An unusual fellowship program that brings math and science educators to Washington for a year was honored earlier this week, as the U.S. House of Representatives approved a resolution to celebrate its 20th anniversary.
As an EdWeek story from last year on the Albert Einstein Distinguished Educator Fellowship program notes, “The program allows teachers to serve as de facto policy advisers to Washington decisionmakers, and to take what they’ve learned from those experiences back to their schools and communities.”
As it turns out, one fellow highlighted in that story was assigned to work in the office of none other than then U.S. Sen. Barack Obama. (The fellows serve both in congressional offices and federal agencies, such as NASA and the National Science Foundation.)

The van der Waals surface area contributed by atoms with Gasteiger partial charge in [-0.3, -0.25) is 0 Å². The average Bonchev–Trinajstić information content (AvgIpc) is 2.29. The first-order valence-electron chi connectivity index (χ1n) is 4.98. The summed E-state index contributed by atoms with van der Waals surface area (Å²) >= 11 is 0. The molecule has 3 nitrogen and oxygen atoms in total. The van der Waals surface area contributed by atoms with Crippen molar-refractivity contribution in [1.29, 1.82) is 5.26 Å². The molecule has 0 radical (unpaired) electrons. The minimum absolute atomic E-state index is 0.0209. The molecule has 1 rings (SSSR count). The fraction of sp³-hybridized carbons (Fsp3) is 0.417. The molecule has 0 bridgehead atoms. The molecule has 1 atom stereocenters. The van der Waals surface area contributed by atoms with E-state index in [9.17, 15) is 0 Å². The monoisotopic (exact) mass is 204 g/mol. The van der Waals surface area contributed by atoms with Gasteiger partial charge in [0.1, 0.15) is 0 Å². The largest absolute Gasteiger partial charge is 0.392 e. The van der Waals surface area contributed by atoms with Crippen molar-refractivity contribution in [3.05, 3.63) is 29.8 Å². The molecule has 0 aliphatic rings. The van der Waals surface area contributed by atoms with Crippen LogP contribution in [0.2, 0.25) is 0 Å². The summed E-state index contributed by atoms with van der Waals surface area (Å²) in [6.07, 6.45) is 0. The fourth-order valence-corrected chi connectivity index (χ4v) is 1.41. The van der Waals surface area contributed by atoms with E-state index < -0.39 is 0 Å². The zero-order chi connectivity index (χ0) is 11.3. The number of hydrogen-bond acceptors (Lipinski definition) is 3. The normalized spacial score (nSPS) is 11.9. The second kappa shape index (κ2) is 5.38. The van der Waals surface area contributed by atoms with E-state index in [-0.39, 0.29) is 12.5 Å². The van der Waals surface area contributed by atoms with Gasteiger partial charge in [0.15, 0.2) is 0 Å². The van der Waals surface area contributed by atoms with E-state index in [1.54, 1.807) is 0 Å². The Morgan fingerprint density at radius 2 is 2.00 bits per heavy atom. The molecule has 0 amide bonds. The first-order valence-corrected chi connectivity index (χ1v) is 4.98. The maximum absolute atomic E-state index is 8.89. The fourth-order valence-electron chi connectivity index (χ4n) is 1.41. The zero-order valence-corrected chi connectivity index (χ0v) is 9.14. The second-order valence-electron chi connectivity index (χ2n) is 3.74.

Earlier this year, I attended an event with a panel of Einstein fellows and was duly impressed. I ended up quoting a couple of them in this story.
The bipartisan House resolution was sponsored by Rep. Mike Honda, a California Democrat and himself a former science teacher and school principal. The measure was approved June 15 by a vote of 405-5.
A version of this news article first appeared in the Curriculum Matters blog.